When The Tomb of Dracula proved to be a hit for Marvel, it didn’t take them long to introduce Mary Shelley’s creation to the Marvel family. And it’s Mary Shelley’s creation this figure is based on — not on Boris Karloff’s immortal take on the character for Universal. He’s an ugly, powerful-looking creature that was built on the Hulk Classics Absorbing Man figure, but since the Absorbing Man ended up being one of the hardest-to-find figures ever and many never, ever saw him, this Frankenstein figure may as well have been an entirely new sculpt as far as the average collector was concerned. It was to me, anyway.

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Unlike The Tomb of Dracula, Marvel’s Frankenstein Monster was not a hit and it didn’t even last 20 issues, which is a shame because if it had caught on, it would have done a lot to familiarize fans with a more classic take on the character. Karloff’s version is the greatest ever, naturally, but it was a design very specific to Universal Pictures, and that’s the only version of the character the world at large really knows, unfortunately. Anything else doesn’t stand a chance, as evidenced by Franky’s brief Marvel run.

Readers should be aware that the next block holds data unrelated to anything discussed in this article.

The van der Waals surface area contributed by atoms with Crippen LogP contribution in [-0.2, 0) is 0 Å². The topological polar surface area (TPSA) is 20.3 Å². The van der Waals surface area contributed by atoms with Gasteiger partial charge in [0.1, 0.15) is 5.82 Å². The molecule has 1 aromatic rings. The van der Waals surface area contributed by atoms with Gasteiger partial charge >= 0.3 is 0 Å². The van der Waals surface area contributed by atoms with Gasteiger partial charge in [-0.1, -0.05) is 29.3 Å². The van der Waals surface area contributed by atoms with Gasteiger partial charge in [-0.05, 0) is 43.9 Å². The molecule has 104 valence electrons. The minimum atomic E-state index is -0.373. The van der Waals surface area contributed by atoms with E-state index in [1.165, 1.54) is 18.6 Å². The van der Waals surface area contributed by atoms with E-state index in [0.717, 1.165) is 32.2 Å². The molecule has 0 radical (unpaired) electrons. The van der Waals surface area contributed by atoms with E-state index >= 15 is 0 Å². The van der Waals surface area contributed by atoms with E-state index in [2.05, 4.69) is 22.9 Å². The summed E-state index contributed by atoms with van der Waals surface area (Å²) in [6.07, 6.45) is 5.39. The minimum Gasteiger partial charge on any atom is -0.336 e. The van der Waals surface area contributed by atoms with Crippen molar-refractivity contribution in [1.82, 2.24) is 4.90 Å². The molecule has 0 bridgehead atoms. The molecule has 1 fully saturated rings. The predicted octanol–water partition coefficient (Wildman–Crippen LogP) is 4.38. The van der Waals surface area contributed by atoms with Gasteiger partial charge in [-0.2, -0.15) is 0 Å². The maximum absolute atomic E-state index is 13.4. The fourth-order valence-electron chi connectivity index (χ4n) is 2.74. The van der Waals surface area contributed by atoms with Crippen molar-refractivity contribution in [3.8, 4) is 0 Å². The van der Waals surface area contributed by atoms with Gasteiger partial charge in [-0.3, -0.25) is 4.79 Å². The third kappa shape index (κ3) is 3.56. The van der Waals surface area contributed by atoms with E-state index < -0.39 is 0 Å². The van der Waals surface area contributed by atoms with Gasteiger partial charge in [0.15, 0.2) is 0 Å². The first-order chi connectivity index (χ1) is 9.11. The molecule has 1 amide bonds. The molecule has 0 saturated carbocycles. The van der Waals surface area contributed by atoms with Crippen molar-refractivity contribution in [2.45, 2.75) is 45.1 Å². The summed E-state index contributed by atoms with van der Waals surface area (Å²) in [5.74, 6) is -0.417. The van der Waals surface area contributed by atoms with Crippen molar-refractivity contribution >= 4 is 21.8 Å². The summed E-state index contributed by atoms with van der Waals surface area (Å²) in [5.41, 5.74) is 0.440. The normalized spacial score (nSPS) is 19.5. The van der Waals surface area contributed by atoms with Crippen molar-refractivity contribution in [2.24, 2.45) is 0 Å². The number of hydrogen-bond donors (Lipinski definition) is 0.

Even if you have the elusive Absorbing Man figure, Frankensten’s paint job and new, character-specific details added to his sculpt make him feel like a unique figure. The vest really does look like fur, and his head sculpt is so detailed and grotesque that he’s totally convincing as “the Monster.” What’s also great is that it also succeeds in looking sad and pitiable, so even though you’re scared to death of him, you still kind of feel sorry for him — that’s perfect.